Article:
How many times does it need to be said? Standardized test scores are not a measure of teacher effectiveness. Okay, if I was completely incompetent, my AP Biology students would probably all tank the exam. But beyond that, my students' scores are far more indicative of their ability to comprehend technical material, their curiosity, and their work ethic than it is of anything I happen to be doing. I have had years where every single student in my class has gotten a score of 3 or above (usually sufficient to obtain college credit). Other years, I have not had a single 5 (the highest score) and a commensurately high number of 1s and 2s. What happened? Was I competent one year and completely ineffective the next?
Add to that the fact that the College Board, in their infinite wisdom, completely restructured the exam four years ago, and I don't think the scores actually mean much of anything from the standpoint of what I am doing in class.
The SATs are even worse. I used to teach SAT math prep courses in the evening until I became so frustrated by the "learn how to game the test" approach of most of the curricula we used that I decided to make extra pocket money a different way. My considered opinion is that your SAT exam score tells you exactly one thing -- how well you did on the SAT test. A study two years ago found little correlation between SAT score and success in college. More troubling still is the fact that the one of the strongest correlations of SAT exam scores is with parental income; on average, students from the wealthiest families outperformed the students from the poorest families...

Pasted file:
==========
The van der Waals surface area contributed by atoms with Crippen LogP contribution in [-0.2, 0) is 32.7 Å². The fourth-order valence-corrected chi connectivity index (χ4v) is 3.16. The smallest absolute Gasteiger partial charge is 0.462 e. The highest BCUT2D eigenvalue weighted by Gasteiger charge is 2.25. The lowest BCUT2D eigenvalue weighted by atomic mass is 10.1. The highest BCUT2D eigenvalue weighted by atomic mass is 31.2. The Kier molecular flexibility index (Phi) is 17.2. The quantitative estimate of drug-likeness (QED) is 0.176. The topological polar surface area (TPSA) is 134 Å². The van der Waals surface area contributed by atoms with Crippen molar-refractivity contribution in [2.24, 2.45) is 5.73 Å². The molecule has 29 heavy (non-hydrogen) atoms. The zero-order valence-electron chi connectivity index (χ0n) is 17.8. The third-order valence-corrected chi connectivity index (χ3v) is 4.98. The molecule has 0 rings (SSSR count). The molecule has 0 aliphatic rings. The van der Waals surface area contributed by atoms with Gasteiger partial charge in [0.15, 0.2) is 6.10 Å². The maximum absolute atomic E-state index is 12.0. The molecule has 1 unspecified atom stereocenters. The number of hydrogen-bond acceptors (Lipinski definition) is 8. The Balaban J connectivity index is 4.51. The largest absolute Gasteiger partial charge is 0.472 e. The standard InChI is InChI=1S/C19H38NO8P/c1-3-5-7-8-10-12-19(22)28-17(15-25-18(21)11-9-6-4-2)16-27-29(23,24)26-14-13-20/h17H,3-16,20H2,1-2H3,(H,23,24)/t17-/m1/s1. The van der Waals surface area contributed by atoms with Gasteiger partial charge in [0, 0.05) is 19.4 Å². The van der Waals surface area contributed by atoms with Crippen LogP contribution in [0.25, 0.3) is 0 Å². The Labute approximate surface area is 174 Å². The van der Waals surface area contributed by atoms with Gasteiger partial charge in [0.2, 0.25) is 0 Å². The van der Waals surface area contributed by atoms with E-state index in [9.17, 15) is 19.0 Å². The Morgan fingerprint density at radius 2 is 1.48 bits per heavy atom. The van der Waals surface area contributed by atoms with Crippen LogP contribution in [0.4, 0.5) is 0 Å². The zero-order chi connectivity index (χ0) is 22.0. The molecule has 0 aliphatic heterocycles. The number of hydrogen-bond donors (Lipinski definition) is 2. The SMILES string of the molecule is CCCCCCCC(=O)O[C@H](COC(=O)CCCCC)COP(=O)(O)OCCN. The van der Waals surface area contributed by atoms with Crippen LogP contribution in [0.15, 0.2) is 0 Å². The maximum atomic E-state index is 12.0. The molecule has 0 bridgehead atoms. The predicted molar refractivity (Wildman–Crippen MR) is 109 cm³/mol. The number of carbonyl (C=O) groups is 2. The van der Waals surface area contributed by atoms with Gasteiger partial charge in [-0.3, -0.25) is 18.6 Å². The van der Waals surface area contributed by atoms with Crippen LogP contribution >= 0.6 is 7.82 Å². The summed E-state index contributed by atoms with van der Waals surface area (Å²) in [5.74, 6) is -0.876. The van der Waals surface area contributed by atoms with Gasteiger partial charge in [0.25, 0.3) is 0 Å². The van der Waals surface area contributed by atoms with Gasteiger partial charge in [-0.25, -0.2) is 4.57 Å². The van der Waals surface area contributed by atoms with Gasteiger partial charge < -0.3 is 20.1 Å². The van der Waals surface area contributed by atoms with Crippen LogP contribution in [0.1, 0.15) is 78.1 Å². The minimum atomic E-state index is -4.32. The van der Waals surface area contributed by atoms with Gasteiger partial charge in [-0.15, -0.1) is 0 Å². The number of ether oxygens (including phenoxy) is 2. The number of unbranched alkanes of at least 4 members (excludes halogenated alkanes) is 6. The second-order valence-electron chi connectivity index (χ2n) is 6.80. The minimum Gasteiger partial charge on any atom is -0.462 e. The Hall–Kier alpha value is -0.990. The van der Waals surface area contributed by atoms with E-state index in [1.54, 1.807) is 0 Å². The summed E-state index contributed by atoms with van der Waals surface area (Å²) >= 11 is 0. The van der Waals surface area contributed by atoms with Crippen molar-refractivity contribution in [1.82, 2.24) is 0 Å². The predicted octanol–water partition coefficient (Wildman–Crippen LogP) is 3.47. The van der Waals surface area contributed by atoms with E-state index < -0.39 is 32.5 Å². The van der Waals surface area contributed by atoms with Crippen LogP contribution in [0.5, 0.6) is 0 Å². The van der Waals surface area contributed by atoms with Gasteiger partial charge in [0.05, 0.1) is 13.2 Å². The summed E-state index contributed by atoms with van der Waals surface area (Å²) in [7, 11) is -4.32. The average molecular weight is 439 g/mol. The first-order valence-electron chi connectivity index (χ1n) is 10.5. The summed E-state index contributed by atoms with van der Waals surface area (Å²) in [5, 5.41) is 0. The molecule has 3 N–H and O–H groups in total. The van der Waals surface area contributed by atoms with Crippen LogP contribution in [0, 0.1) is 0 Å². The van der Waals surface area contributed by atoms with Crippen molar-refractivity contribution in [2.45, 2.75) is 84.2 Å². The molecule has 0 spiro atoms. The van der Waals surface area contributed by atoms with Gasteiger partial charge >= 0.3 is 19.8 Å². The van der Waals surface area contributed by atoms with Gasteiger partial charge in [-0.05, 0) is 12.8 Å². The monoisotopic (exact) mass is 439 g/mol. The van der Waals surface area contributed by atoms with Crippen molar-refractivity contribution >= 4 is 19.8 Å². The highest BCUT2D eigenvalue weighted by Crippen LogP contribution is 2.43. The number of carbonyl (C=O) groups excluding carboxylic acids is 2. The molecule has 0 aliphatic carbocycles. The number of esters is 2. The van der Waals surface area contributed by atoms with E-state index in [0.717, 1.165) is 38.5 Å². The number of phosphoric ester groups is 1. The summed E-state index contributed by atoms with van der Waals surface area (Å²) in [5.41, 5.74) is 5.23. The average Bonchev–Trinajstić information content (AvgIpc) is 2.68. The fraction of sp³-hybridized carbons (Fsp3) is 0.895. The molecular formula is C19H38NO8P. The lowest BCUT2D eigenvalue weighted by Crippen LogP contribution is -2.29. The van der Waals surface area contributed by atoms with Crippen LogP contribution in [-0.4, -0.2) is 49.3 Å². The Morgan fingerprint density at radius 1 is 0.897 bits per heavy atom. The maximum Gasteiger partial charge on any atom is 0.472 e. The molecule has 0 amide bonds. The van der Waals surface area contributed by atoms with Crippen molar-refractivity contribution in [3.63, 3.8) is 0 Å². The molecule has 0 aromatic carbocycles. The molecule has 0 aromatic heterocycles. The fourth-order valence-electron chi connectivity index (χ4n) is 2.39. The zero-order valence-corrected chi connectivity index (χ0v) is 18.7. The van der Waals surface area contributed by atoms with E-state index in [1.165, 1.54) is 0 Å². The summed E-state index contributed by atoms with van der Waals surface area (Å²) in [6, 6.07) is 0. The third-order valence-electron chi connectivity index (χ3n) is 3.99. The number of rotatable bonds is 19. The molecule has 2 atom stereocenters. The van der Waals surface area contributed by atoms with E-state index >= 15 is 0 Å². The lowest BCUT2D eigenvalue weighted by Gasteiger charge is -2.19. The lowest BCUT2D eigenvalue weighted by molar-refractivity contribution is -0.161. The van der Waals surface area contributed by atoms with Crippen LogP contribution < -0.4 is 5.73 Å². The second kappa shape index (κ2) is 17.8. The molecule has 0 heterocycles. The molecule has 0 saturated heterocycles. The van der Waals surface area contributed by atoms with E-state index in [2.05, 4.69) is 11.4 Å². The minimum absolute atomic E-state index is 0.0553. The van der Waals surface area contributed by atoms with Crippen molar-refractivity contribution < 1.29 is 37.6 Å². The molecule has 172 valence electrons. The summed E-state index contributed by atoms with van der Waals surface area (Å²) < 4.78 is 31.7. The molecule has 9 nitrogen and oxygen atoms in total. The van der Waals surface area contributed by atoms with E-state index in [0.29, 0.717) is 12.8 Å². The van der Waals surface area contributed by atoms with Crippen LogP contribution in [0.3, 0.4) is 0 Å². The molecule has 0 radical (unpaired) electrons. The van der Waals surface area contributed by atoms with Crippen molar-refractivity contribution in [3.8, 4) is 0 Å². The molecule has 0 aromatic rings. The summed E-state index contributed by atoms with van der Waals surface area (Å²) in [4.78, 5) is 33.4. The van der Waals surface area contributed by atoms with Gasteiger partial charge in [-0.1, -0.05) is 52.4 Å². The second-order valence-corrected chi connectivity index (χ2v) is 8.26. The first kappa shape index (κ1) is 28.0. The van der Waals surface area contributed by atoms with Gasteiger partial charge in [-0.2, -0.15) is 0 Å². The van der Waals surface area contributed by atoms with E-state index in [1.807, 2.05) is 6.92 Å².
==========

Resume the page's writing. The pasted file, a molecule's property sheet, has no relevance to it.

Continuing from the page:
... by 400 points.
So is the idea here to further penalize teachers and administrators who work in schools in high-poverty areas? Because that's sure as hell what it sounds like.
[image courtesy of the Wikimedia Commons]
And unfairly penalize schools and teachers where other factors interfere with student success in these measures. So Schwartz and Mary Ellen Elia, the State Commissioner, are either being disingenuous or else are once again proposing using standardized test scores as a way of instituting a top-down micromanagement approach that stifles creativity, destroys morale, and virtually eliminates local control.
"In December, the state’s education policymaking body suspended the use of those tests in teacher evaluations for the next four years," wrote Monica Disare in Chalkbeat New York. "The moratorium is meant to give the education department time to redo the evaluation system. This announcement, especially the references to SAT, AP, and other exams, offer early signs of how state officials will sort out that task and which new metrics they are exploring."
Also some early signs that what we're looking at is more of the same. Evidently the Test 'Em Till They Can't See Straight approach, both here and in other states, has not been diminished despite objections from educators and the increasingly powerful opt-out movement. You have to wonder what would make a difference. Perhaps when they realize that they're driving experienced teachers from the profession, and discouraging college students from pursuing education as a career.
Or maybe that will just give them the impetus to gut the public school system completely, and replace it with corporate-run for-profit schools designed on the factory model. Which is increasingly seeming like what they want.